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Link Design SPICE simulation to minimize power consumption in TCMS link while remaining within 1% of the delay of the single Vdd link Parameter Single Vdd TCMS Change Link length(lopt) 0.199mm Inverter widths (s1, s2) 42, 84 30, 50 -36.5% Delay (ps) 12.19 12.27 0.65% Power (μW) 1080 647 -40% 30

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**Interconnect Synthesis**

Problem: Insert buffers on a given wiring tree to meet a given delay bound while minimizing total power consumption Two types of buffers considered TCMS buffers Dual-Vdd buffering scheme† A van Ginneken-style dynamic programming buffer insertion algorithm developed †Y. Hu et al, Fast Dual-Vdd Buffering based on Interconnect Prediction and Sampling, SLIP 2007 31

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Power Savings Power component Savings Dynamic power -29.8% Leakage power 57.9% Total power 50.4% Benchmarks are nets extracted from real layouts and scaled to 32nm 32

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Fin-count Savings Transistor area is measured as the total number of fins required by all buffers TCMS can save 9% in transistor area 33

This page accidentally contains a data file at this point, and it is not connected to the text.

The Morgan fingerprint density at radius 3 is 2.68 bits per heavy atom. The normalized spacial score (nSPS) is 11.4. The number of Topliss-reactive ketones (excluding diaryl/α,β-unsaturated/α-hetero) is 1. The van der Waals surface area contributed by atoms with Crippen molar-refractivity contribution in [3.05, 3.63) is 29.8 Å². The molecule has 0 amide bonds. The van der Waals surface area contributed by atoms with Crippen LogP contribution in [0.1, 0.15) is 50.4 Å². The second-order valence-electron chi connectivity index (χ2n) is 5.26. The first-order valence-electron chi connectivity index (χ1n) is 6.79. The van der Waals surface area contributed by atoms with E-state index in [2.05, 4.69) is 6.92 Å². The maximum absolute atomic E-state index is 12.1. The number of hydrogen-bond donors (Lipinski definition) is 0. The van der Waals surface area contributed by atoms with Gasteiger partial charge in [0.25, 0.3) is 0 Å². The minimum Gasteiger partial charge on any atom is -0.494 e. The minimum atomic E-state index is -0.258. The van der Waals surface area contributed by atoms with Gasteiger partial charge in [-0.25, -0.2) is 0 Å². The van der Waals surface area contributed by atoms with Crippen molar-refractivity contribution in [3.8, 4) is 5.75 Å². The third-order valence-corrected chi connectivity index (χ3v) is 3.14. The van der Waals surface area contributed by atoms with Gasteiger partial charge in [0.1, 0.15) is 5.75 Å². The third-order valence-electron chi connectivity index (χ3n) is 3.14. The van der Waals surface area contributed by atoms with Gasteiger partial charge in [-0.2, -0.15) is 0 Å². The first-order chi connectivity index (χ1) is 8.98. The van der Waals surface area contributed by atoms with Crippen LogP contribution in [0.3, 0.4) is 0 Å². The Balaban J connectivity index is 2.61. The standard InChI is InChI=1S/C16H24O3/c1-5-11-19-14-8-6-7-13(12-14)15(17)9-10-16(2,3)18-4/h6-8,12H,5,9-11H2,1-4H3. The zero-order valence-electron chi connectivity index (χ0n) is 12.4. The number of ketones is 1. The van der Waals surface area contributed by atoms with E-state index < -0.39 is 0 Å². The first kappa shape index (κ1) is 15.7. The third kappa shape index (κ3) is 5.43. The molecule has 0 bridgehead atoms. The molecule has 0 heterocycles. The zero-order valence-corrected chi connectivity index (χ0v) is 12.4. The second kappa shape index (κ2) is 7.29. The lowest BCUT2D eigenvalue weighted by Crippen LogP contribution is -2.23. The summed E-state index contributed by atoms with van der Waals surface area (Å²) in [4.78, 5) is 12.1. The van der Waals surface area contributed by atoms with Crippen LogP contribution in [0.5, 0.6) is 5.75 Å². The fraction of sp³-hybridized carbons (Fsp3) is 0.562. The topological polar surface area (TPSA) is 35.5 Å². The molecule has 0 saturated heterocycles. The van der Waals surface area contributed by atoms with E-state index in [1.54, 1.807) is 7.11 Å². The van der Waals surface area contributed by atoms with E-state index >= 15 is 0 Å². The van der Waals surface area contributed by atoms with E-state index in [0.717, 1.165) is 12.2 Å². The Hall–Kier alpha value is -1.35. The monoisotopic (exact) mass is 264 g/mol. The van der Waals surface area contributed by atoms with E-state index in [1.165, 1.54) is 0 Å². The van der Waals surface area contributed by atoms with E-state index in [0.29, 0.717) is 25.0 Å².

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**Talk Outline Background Motivation: Power Consumption**

FinFETs for Low Power Design Vth Control through Multiple Vdd’s (TCMS) Extension of TCMS to Logic Circuits Conclusions

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**Traditional Dual-Vdd Dual-Vth Schemes**

Logic gates on the critical path driven with high-Vdd and low-Vth; those on the non-critical path with low-Vdd and high-Vth Exponential increase in leakage current Overhead of level converter delay and power

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**TCMS Extension =1.08V = -0.08V =1.0V =Gnd Overdriven gates are faster**

Overdriven gates leak less

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**Logic Library Design FinFETs connected to input-a cannot**

Embedded in a large circuit FinFETs connected to input-a cannot exploit TCMS FinFETs connected to input-b have high static leakage FinFETs connected to input-a follow TCMS FinFETs connected to input-b cannot exploit TCMS

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**Logic Library Design (Contd.)**

Level conversion may be used to restore signal to VddH Level converters not an attractive option in TCMS Level conversion can be built into logic gates through the use of high-Vth FinFET

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**Logic Library Design (Contd.)**